After further advances by the Turks in 1543, the Habsburg ruler Ferdinand officially recognized Ottoman ascendancy in Hungary in 1547. During the reign of Suleiman, Transylvania, Wallachia and, intermittently, Moldavia, became tributary principalities of the Ottoman Empire. In the east, the Ottoman Turks took Baghdad from the Persians in 1535, gaining control of Mesopotamia and naval access to the Persian Gulf. By the end of Suleiman's reign, the Empire's population totaled about 15,000,000 people.[18]

Under Selim and Suleiman the Magnificent, the Empire became a dominant naval force, controlling much of the Mediterranean.[19] The exploits of the Ottoman admiral Barbarossa Hayreddin Pasha, who commanded the Ottoman Navy during Suleiman's reign, led to a number of military victories over Christian navies. Important naval victories of the Ottoman Empire in this period include the Battle of Preveza (1538); Battle of Ponza (1552); Battle of Djerba (1560); conquest of Algiers (in 1516 and 1529) and Tunis (in 1534 and 1574) from Spain; conquest of Rhodes (1522) and Tripoli (1551) from the Knights of St. John; capture of Nice (1543) from the Holy Roman Empire; capture of Corsica (1553) from the Republic of Genoa; capture of the Balearic Islands (1558) from Spain; capture of Aden (1548), Muscat (1552) and Aceh (1565–67) from Portugal during the Indian Ocean expeditions; among others.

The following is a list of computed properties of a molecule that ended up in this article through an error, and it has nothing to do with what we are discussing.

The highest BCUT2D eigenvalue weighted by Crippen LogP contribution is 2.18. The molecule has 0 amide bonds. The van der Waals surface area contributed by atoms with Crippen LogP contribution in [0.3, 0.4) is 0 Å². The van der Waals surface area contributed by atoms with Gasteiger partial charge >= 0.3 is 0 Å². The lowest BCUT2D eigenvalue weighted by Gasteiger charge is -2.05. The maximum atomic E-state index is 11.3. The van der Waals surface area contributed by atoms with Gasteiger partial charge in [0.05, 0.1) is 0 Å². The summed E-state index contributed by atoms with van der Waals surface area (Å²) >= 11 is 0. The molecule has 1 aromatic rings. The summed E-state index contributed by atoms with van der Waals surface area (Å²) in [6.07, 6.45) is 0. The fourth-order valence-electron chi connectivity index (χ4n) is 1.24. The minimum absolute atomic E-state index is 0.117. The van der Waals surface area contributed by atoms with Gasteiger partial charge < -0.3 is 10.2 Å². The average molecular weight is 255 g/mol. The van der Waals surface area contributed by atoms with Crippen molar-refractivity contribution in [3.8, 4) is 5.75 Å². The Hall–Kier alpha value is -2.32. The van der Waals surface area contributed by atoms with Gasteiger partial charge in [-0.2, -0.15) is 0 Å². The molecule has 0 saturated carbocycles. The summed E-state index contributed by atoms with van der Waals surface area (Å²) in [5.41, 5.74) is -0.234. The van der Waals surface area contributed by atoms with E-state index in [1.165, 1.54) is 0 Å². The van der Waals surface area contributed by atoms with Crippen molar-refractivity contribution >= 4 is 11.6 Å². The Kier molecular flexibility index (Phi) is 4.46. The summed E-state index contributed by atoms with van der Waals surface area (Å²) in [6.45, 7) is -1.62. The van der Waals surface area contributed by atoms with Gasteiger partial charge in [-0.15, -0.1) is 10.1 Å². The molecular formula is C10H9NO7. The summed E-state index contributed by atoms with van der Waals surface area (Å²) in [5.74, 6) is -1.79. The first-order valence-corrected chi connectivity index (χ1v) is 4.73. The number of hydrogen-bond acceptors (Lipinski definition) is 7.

The conquests of Nice (1543) and Corsica (1553) occurred on behalf of France as a joint venture between the forces of the French king Francis I and the Ottoman sultan Suleiman I, and were commanded by the Ottoman admirals Barbarossa Hayreddin Pasha and Turgut Reis.[20] A month prior to the siege of Nice, France supported the Ottomans with an artillery unit during the Ottoman conquest of Esztergom in 1543. France and the Ottoman Empire, united by mutual opposition to Habsburg rule in both Southern and Central Europe, became strong allies during this period. The alliance was economic and military, as the sultans granted France the right of trade within the Empire without levy of taxation. By this time, the Ottoman Empire was a significant and accepted part of the European political sphere. It made a military alliance with France, the Kingdom of England and the Dutch Republic against Habsburg Spain, Italy and Habsburg Austria.